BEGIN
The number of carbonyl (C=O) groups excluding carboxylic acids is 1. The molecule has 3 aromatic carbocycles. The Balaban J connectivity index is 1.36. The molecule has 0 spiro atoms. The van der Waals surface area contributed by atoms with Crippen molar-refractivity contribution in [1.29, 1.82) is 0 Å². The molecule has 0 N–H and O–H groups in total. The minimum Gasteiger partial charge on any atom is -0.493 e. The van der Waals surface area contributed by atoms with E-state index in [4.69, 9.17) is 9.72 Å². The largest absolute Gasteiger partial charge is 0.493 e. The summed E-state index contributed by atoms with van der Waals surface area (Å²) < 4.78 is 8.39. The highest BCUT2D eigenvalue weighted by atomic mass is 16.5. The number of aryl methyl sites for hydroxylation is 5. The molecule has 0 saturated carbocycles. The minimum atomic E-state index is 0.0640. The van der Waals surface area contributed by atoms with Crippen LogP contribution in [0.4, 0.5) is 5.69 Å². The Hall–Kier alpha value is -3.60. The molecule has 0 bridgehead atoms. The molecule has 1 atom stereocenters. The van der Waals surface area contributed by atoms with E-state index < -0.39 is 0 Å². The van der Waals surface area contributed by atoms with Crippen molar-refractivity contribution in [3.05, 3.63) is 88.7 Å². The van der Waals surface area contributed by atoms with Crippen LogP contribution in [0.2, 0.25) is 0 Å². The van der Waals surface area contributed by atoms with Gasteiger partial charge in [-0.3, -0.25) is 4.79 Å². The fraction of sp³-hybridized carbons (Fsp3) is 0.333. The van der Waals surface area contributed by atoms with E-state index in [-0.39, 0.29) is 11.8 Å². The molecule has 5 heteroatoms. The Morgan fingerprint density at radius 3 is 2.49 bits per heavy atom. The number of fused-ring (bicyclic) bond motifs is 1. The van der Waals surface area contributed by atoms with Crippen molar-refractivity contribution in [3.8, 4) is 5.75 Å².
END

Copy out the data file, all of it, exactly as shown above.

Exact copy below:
The number of carbonyl (C=O) groups excluding carboxylic acids is 1. The molecule has 3 aromatic carbocycles. The Balaban J connectivity index is 1.36. The molecule has 0 spiro atoms. The van der Waals surface area contributed by atoms with Crippen molar-refractivity contribution in [1.29, 1.82) is 0 Å². The molecule has 0 N–H and O–H groups in total. The minimum Gasteiger partial charge on any atom is -0.493 e. The van der Waals surface area contributed by atoms with E-state index in [4.69, 9.17) is 9.72 Å². The largest absolute Gasteiger partial charge is 0.493 e. The summed E-state index contributed by atoms with van der Waals surface area (Å²) < 4.78 is 8.39. The highest BCUT2D eigenvalue weighted by atomic mass is 16.5. The number of aryl methyl sites for hydroxylation is 5. The molecule has 0 saturated carbocycles. The minimum atomic E-state index is 0.0640. The van der Waals surface area contributed by atoms with Crippen LogP contribution in [0.4, 0.5) is 5.69 Å². The Hall–Kier alpha value is -3.60. The molecule has 0 bridgehead atoms. The molecule has 1 atom stereocenters. The van der Waals surface area contributed by atoms with E-state index < -0.39 is 0 Å². The van der Waals surface area contributed by atoms with Crippen molar-refractivity contribution in [3.05, 3.63) is 88.7 Å². The van der Waals surface area contributed by atoms with Crippen LogP contribution in [0.2, 0.25) is 0 Å². The van der Waals surface area contributed by atoms with Gasteiger partial charge in [-0.3, -0.25) is 4.79 Å². The fraction of sp³-hybridized carbons (Fsp3) is 0.333. The van der Waals surface area contributed by atoms with E-state index in [-0.39, 0.29) is 11.8 Å². The molecule has 5 heteroatoms. The Morgan fingerprint density at radius 3 is 2.49 bits per heavy atom. The number of fused-ring (bicyclic) bond motifs is 1. The van der Waals surface area contributed by atoms with Crippen molar-refractivity contribution in [3.8, 4) is 5.75 Å².